You are probably aware that the Carrum swamp and other land near Mordialloc, constituting the Moorabbin Farmers Common, has been lately thrown open for selectors, and nearly the whole of it is said to be pegged out by selectors. The quantity of land thus selected amounts to several thousand acres. If it had been put up by auction it would no doubt have realised as much as two or three pounds per acre, now the selectors will have it for less than one pound per acre. There is then a loss to the revenue of several thousand pounds by allowing this land to be thus selected. In these circumstances one is led to ask who are the persons thus benefited to the extent of several thousands of pounds, and is it for the benefit of the community at large, that such an arrangement should take place?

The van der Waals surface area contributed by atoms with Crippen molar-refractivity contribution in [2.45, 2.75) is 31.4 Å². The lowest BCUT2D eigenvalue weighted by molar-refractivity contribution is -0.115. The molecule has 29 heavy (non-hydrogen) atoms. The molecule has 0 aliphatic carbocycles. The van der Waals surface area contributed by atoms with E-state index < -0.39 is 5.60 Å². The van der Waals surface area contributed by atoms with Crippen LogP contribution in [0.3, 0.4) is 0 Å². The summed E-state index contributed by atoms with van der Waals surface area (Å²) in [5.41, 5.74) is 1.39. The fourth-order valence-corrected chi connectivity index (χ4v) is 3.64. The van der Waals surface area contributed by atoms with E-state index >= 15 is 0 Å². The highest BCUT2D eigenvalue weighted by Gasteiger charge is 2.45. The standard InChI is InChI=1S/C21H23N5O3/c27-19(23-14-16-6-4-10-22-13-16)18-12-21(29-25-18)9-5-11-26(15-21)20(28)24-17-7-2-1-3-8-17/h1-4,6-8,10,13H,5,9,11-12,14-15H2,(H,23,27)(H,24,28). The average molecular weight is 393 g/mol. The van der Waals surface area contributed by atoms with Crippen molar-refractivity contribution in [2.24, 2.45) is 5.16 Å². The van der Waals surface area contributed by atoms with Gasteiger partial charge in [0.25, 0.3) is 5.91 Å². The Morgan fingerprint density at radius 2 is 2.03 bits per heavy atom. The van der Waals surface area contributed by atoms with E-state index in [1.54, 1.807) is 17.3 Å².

Now, first, one would like to know who are the individuals who have pegged out this land, and thus seek to appropriate to themselves land worth three pounds per acre for one pound. It is reported that the family of an individual in the neighbourhood, holding a large quantity of land freehold, intend to have a good slice of the above land. Of course we can’t blame them, if two or three thousand pounds are put within their reach, why should they not attempt to lay hold of it as well as nay other individual? But the question is a very natural and reasonable one. Why should the family alluded to, or any other persons have this land at one third its marketable value? I am quite at a loss to conceive of any reasonable answer that can be returned to this question. When this land comes to be fenced in by the selectors, we might on passing by ask the question. How is the community at large benefited by this land being given to the selectors at one third of its value? In this case it could not be said that it could not have been disposed of by auction. On the contrary, government has been applied to more than once that it might be put up to auction, and some of the parties who have now pegged it out, would have been willing to purchase it that way.